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ERCIM News No.50, July 2002

Exploring the Frontiers of Computability

by Jiri Wiedermann and Jan van Leeuwen

Modern networked computers challenge the assumption of classical computability theory: they are always on, interact with each other and their environment, and their functionality can change with time. At the Institute of Computer Science of the Academy of Sciences of the Czech Republic (a member institute of CRCIM) in Prague and the Institute of Information and Computing Sciences at Utrecht University, extensions of computability theory are developed that capture the current ways of information processing in computer networks.

In 1936 A. M. Turing invented a universal model of computation that has served as the basis of computability theory ever since. The principles of operation of a Turing machine capture the way computational tasks are performed by humans as well as by digital computers. The presumed generality of the model is expressed in the so-called Church-Turing Thesis, stating that whatever is computable by an algorithm, in a reasonable sense of the word, is computable by the Turing machine. Note that this thesis cannot be proved as a mathematical theorem, since it does not specify what is a reasonable sense of the word ‘computable’ nor what an algorithm is.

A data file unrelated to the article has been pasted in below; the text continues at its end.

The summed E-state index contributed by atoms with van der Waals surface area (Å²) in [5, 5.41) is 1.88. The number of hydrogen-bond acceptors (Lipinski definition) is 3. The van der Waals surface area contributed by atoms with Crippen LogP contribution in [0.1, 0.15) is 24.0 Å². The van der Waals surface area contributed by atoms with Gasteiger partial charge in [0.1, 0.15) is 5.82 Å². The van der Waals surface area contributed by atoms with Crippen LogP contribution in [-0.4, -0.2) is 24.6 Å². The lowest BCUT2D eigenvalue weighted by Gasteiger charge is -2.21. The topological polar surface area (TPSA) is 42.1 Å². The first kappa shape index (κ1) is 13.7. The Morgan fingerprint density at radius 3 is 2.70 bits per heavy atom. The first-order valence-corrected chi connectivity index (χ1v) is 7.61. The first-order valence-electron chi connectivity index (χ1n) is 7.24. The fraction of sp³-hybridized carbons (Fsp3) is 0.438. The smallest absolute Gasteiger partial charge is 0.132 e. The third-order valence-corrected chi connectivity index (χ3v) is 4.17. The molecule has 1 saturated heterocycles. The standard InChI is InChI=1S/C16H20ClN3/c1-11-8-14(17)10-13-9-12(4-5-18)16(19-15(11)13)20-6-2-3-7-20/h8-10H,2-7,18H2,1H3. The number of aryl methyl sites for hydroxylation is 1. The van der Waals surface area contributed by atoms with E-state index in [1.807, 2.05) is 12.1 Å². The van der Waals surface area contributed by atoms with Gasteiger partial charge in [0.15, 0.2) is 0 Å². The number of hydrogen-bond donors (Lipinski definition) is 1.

Computations challenging the Church Turing thesis have been studied since Turing’s times. As a rule, the respective computational models were hardly ‘reasonable’ ones: they made use of (physically infeasible) in finite precision real number arithmetic, used auxiliary information from non-computable ‘oracles’ and so on. Nevertheless, as new insights into the nature of computations from physics (cf. quantum computing), biology and contemporary information processing technologies emerge, we are witnessing an upsurge in exploring the limits of computation. More than half a century after its invention, the presumed generality of the Turing machine is at stake.